UTF-16 (16-bit Unicode Transformation Format) is a character encoding capable of encoding all 1,112,064 valid code points of Unicode (in fact this number of code points is dictated by the design of UTF-16). The encoding is variable-length, as code points are encoded with one or two 16-bit code units. UTF-16 arose from an earlier obsolete fixed-width 16-bit encoding, now known as UCS-2 (for 2-byte Universal Character Set), once it became clear that more than 216 (65,536) code points were needed.[1]

The first 216 Unicode code points. The white stripe near the bottom are the surrogate halves used by UTF-16.
StandardUnicode Standard
ClassificationUnicode Transformation Format, variable-width encoding
Transforms / EncodesISO/IEC 10646 (Unicode)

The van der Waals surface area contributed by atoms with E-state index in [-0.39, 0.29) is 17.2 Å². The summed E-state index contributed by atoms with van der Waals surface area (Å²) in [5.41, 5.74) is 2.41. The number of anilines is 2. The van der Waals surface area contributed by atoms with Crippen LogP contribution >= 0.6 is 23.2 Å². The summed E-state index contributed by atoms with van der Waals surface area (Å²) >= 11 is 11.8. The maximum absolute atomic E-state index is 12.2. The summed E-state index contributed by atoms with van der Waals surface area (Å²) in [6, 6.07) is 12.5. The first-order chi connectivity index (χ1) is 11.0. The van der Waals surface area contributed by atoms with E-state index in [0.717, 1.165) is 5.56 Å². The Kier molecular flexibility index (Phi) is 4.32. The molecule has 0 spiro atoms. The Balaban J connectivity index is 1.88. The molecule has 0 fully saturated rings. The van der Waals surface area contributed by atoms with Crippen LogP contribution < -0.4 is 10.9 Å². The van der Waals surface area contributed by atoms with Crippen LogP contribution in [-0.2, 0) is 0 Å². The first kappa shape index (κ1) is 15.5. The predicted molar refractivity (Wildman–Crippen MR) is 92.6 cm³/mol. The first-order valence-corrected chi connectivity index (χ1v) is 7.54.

UTF-16 is used by systems such as the Microsoft Windows API, the Java programming language and JavaScript/ECMAScript. It is also sometimes used for plain text and word-processing data files on Microsoft Windows. It is rarely used for files on Unix-like systems. It is used by SMS (the SMS standard specifies UCS-2, but almost all users actually implement UTF-16 so that emojis work).[citation needed]

UTF-16 is the only web-encoding incompatible with ASCII[2] and never gained popularity on the web, where it is declared by under 0.002% (little over 1 thousandth of 1 percent) of web pages[3] (and many of these are actually UTF-8 because of "contradictory character encoding specifications" and/or "incorrect character encoding defined").[4][5] UTF-8, by comparison, accounts for 98% of all web pages.[6] The Web Hypertext Application Technology Working Group (WHATWG) considers UTF-8 "the mandatory encoding for all [text]" and that for security reasons browser applications should not use UTF-16.[7]

Share this article:

This article uses material from the Wikipedia article UTF-16, and is written by contributors. Text is available under a CC BY-SA 4.0 International License; additional terms may apply. Images, videos and audio are available under their respective licenses.